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From fuel cells to catalysts - new insights into chemical materials by electron microscopy

From fuel cells to catalysts - new insights into chemical materials by electron microscopy

Forschungszentrum Karlsruhe
Lecture Hall, Bldg. 640




Dr. Gerhard Cox
Polymer Physics
BASF-SE, Ludwigshafen, Germany



Abstract: The targeted development of functional materials with novel chemical and physical properties often requires a detailed understanding of their microstructure. For this purpose spectroscopic, scattering, diffraction and imaging techniques are used (often in combination) at the Polymer Physics Department, which is the central physics platform for the BASF group. Especially in the field of nanotechnology – one of the five growth clusters in BASF’s central research strategy – electron microscopy is an indispensable analytical tool, since it can deliver microscopic and elemental information at the same time with nm resolution in real space.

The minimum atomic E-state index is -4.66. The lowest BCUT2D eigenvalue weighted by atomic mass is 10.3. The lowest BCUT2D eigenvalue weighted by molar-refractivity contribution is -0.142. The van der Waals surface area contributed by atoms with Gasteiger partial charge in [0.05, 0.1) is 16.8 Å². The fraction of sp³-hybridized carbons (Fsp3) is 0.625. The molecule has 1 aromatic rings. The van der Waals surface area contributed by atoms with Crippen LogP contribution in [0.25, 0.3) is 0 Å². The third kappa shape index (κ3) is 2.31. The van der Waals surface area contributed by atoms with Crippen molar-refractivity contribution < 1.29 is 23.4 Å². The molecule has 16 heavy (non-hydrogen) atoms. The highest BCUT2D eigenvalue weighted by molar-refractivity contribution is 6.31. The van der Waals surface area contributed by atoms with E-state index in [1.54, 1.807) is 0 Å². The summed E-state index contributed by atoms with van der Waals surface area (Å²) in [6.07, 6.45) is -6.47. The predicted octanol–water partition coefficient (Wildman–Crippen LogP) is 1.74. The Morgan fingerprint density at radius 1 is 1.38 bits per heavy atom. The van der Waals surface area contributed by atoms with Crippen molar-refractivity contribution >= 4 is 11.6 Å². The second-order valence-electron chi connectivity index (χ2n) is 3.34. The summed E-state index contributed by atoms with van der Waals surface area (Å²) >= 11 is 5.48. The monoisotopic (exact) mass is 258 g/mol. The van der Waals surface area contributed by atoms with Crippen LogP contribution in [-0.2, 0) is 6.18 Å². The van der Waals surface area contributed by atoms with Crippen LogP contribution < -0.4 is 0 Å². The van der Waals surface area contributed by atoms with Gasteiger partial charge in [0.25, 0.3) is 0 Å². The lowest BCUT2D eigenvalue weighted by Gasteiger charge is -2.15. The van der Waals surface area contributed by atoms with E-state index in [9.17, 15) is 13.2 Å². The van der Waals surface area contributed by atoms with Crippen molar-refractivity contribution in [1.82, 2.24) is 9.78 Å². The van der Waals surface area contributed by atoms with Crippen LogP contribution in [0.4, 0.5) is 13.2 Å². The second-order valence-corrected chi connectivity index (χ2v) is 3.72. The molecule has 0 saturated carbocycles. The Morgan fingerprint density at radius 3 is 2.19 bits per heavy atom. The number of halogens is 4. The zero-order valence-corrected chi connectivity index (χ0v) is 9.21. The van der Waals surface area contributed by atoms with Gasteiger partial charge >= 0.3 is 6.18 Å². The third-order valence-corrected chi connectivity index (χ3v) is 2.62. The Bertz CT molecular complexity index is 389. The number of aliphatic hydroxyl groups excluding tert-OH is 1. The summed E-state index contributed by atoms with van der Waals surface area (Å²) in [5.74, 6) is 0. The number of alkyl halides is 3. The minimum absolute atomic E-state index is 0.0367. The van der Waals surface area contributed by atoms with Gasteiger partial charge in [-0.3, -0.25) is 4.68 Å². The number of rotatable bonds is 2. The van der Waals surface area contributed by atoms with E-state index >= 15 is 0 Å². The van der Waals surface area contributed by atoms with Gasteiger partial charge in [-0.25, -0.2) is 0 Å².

The materials studied by EM methods at BASF span a broad range from soft matter like polymers and biological samples up to liquid dispersions, formulations, nanoparticles, inorganic matter for catalysts and complete devices like assemblies for fuel cells, organic light emitting diodes and field effect transistors. To elucidate the structure property relation for these materials several EM techniques like Cryo-SEM/TEM, Focused Ion Beam SEM, Electron Microprobe Analysis, High Resolution SEM and (S)TEM in combination with EDX and EELS analysis are used in house. Specialized, expensive or time consuming investigations using techniques like  Electron Tomography, Cs-corrected (S)TEM or high resolution imaging filter techniques are done in collaboration with universities and research institutes.

The insights and the added value we get by using these EM techniques will be highlighted by some examples from the above mentioned materials.